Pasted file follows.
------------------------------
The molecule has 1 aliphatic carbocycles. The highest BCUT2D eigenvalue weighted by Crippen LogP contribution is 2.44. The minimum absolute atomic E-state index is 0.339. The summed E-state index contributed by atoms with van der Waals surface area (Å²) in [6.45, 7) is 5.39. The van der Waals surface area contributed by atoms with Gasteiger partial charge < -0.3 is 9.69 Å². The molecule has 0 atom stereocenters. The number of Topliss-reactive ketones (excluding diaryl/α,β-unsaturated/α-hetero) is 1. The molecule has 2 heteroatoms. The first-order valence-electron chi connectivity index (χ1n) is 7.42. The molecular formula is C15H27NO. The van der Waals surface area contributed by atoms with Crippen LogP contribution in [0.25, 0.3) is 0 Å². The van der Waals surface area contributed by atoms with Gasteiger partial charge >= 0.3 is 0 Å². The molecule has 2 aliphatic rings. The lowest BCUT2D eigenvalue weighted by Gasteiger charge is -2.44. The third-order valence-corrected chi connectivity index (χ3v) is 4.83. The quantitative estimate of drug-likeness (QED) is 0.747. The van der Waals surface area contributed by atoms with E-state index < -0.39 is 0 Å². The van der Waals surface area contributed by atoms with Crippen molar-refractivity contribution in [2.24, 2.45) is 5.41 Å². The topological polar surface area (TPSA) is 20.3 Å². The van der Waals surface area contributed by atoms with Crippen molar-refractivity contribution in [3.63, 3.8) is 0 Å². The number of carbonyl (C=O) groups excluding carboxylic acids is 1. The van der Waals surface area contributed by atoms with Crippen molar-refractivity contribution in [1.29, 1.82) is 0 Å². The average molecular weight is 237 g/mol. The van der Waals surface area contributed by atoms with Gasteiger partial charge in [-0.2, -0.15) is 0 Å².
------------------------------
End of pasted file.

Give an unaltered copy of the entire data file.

The molecule has 1 aliphatic carbocycles. The highest BCUT2D eigenvalue weighted by Crippen LogP contribution is 2.44. The minimum absolute atomic E-state index is 0.339. The summed E-state index contributed by atoms with van der Waals surface area (Å²) in [6.45, 7) is 5.39. The van der Waals surface area contributed by atoms with Gasteiger partial charge < -0.3 is 9.69 Å². The molecule has 0 atom stereocenters. The number of Topliss-reactive ketones (excluding diaryl/α,β-unsaturated/α-hetero) is 1. The molecule has 2 heteroatoms. The first-order valence-electron chi connectivity index (χ1n) is 7.42. The molecular formula is C15H27NO. The van der Waals surface area contributed by atoms with Crippen LogP contribution in [0.25, 0.3) is 0 Å². The van der Waals surface area contributed by atoms with Gasteiger partial charge >= 0.3 is 0 Å². The molecule has 2 aliphatic rings. The lowest BCUT2D eigenvalue weighted by Gasteiger charge is -2.44. The third-order valence-corrected chi connectivity index (χ3v) is 4.83. The quantitative estimate of drug-likeness (QED) is 0.747. The van der Waals surface area contributed by atoms with E-state index < -0.39 is 0 Å². The van der Waals surface area contributed by atoms with Crippen molar-refractivity contribution in [2.24, 2.45) is 5.41 Å². The topological polar surface area (TPSA) is 20.3 Å². The van der Waals surface area contributed by atoms with Crippen molar-refractivity contribution in [3.63, 3.8) is 0 Å². The number of carbonyl (C=O) groups excluding carboxylic acids is 1. The van der Waals surface area contributed by atoms with Crippen molar-refractivity contribution in [1.29, 1.82) is 0 Å². The average molecular weight is 237 g/mol. The van der Waals surface area contributed by atoms with Gasteiger partial charge in [-0.2, -0.15) is 0 Å².